Which of the following facts about Mexican Tile are you unaware of?
The term “Talavera” refers to the hand-painted, glazed ceramic tiles produced in Mexico. The history of the Talavera tile has been well documented, and that will be briefly reviewed in this article.
This exuberantly gorgeous tile’s functional and aesthetic concerns are seldom presented in a readily understandable and helpful way, which is a shame. First, you should learn a bit about this Mexican tile.
Talavera derives its name from the municipality of Talavera de la Reina in Spain. During Spain’s colonization of the Americas in the second half of the 16th century, craftsmen from this town are said to have gone to Mexico.
Their first stop was Puebla, the city most known for its Talavera tile and pottery. A closer look at the craftsmen’s distinctive abilities reveals the many cultural influences that shaped them.
As time progressed, historical factors like as Mexico’s fight for independence from Spain and the influx of cheap ceramics from China put pressure on the price of Talavera tile in Puebla, ultimately leading to a dramatic decline in demand for and production of the pottery.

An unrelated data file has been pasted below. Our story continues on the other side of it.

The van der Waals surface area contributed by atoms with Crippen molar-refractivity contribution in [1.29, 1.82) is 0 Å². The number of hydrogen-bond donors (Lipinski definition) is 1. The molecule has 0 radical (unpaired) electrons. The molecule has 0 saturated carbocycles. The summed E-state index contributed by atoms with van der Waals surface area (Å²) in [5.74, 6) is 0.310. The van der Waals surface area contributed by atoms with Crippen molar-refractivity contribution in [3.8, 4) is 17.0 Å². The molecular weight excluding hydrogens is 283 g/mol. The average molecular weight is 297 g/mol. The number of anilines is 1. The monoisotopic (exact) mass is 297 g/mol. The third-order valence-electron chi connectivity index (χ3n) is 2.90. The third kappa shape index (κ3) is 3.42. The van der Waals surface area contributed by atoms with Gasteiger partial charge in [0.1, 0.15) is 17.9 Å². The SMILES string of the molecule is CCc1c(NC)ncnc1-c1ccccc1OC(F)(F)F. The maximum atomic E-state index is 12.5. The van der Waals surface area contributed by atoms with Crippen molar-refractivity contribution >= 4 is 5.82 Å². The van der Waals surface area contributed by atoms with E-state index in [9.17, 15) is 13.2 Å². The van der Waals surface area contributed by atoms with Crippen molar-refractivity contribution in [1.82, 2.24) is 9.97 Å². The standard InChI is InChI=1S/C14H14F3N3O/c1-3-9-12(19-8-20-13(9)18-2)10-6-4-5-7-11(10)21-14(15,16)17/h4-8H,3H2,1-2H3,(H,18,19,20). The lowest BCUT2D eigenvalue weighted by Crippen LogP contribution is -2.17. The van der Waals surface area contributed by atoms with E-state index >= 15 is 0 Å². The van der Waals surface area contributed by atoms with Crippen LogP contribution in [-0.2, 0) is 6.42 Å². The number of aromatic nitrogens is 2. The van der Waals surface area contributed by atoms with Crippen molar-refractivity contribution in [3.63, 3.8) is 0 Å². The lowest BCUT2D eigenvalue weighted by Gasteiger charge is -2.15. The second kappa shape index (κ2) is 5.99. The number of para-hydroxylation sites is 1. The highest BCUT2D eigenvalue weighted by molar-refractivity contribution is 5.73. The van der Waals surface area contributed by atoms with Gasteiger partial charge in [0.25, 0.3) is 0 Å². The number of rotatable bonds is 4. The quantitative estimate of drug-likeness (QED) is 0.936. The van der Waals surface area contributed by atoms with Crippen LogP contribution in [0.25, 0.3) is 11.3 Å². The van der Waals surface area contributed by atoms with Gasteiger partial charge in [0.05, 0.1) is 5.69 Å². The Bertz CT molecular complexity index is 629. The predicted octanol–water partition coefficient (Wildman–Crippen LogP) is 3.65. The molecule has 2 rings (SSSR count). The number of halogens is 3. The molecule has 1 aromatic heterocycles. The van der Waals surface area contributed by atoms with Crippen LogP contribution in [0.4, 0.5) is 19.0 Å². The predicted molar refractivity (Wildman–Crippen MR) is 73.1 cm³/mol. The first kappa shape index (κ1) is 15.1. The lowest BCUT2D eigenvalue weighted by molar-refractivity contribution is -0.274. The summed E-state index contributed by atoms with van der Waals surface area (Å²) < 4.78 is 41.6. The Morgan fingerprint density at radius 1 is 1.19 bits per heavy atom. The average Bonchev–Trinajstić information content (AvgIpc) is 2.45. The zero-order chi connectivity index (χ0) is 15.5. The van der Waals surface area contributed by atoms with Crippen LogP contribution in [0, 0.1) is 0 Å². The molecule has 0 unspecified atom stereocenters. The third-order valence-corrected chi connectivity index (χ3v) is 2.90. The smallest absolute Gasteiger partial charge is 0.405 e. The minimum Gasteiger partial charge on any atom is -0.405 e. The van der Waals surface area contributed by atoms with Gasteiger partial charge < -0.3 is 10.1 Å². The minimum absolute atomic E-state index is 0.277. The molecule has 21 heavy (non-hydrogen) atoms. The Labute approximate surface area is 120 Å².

Use of Talavera Tile-
Talavera tile is best used when you understand its unique characteristics, which include:
Being handmade, no two pieces are precisely similar in terms of pattern and size, and
Often not being completely flat.
Glazed, so it’s impervious to wear and moisture, yet it may be slippery when wet.
Brightly colored, yet diminutive in size, with usual dimensions ranging from 4″ x 4″ to 6″ x 6″
A somewhat crazed surface glazing gives it a “faceted” appearance in certain lighting situations, but it also makes it less “waterproof.”
There is no tendency toward pastels or delicate edge-blending of softer glaze colours in designs and colours that are strong and distinct.
Individually designed tiles that, when put together, create a bigger design pattern.